When we tell our farmers their worth is measured by how much they contribute to the GDP we are setting ourselves up to fail
As I watched Landline last Sunday this image of David Burkus came to mind
Agriculture in this country seems to have lost its way. All the leadership books I have read and all the leadership courses I have attended tell me the importance of having a purpose and values we can all align with.
Those same books and leadership courses also tell me this is NOT a vision that will inspire Australian farmers to get out of bed everyday
Why are some people and teams more motivated, more innovative, and more successful than others?
Why do some teams of talented and seemingly compatible people fall short against lesser teams with less suitable members? Why do some leaders cast bold inspiring visions that fail to materialize, while other, seemingly inconsequential leaders rally their teams to victory? More often than not, it’s actually quite simple:
They picked a fight. David Burkus
Young Farming Champion Dione Howard took a deep dive into David Burkus work when she interviewed world renowned leadership coach Dave Stachowiak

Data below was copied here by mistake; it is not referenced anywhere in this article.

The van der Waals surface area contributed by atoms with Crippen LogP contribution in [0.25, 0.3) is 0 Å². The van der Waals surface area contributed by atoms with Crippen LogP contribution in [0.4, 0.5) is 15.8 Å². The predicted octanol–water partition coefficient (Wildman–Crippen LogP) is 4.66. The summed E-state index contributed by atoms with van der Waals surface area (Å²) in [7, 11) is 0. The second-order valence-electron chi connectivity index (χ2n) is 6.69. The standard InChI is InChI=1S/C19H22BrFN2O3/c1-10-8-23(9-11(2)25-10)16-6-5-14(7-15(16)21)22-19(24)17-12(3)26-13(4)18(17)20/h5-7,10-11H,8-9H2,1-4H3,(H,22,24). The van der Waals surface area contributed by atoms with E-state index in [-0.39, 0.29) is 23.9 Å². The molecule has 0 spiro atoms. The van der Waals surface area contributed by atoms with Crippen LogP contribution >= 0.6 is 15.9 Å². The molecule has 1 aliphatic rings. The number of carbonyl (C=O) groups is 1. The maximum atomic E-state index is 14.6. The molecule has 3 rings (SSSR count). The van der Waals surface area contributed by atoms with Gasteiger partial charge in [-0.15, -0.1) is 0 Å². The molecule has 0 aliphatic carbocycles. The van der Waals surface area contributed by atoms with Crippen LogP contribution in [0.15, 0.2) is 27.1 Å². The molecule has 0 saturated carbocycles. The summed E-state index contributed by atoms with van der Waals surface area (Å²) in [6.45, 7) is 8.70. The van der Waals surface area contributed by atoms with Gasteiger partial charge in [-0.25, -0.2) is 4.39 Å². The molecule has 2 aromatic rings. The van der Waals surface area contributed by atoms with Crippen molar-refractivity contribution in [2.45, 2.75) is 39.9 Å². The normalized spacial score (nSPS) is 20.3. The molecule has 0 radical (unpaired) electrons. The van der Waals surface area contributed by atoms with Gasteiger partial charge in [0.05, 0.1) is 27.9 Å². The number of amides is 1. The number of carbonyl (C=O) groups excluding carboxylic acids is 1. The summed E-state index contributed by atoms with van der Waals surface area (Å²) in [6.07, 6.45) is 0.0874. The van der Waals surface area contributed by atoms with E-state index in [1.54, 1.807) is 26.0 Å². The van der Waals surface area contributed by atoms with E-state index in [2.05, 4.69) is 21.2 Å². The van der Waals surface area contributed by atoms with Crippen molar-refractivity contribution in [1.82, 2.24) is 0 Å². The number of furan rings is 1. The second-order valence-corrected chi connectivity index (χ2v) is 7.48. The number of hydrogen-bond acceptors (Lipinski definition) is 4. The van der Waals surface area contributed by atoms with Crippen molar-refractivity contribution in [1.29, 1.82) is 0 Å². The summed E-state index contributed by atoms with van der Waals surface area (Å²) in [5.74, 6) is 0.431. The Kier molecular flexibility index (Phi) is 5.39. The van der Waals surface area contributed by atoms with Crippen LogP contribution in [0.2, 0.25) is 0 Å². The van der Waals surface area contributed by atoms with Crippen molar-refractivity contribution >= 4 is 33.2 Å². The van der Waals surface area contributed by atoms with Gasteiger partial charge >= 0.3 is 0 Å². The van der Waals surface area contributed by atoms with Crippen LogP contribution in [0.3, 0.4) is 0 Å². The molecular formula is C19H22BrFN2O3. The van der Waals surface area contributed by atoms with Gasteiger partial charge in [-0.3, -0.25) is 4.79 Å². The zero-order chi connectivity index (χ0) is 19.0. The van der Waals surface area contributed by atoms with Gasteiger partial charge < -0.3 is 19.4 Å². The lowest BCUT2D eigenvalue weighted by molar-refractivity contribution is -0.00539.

I firmly believe one of the biggest threats to agriculture in this country is how undervalued farmers feel and Landline on 14th Nov was a strong reminder of that.
I look forward to the day agriculture in this country acknowledges people are its great resource and invest in their wellbeing and that starts with a purpose and shared values we can all align with
From battlefields to boardrooms and everywhere in between, leaders who frame their mission as a fight to be won against a threat that must be removed have been able to bring together even the most divided teams and push them to the highest levels of performance. They’ve tapped into something more inspiring—and more visceral—than casting a visionary strategy or struggling to get buy-in on a mission statement. They’re fighting to remove an injustice. They’re fighting to make their customer’s lives better. Sometimes, they’re even just fighting to survive. But, surprisingly, they’re rarely framing their fight as a battle for market share against the competition.
Those who pick the right fight don’t have to manipulate their people; they inspire them. And the people who follow don’t do it because they have to; they follow because they choose to fight alongside.
People don’t want to join a company; they want to join a crusade. Source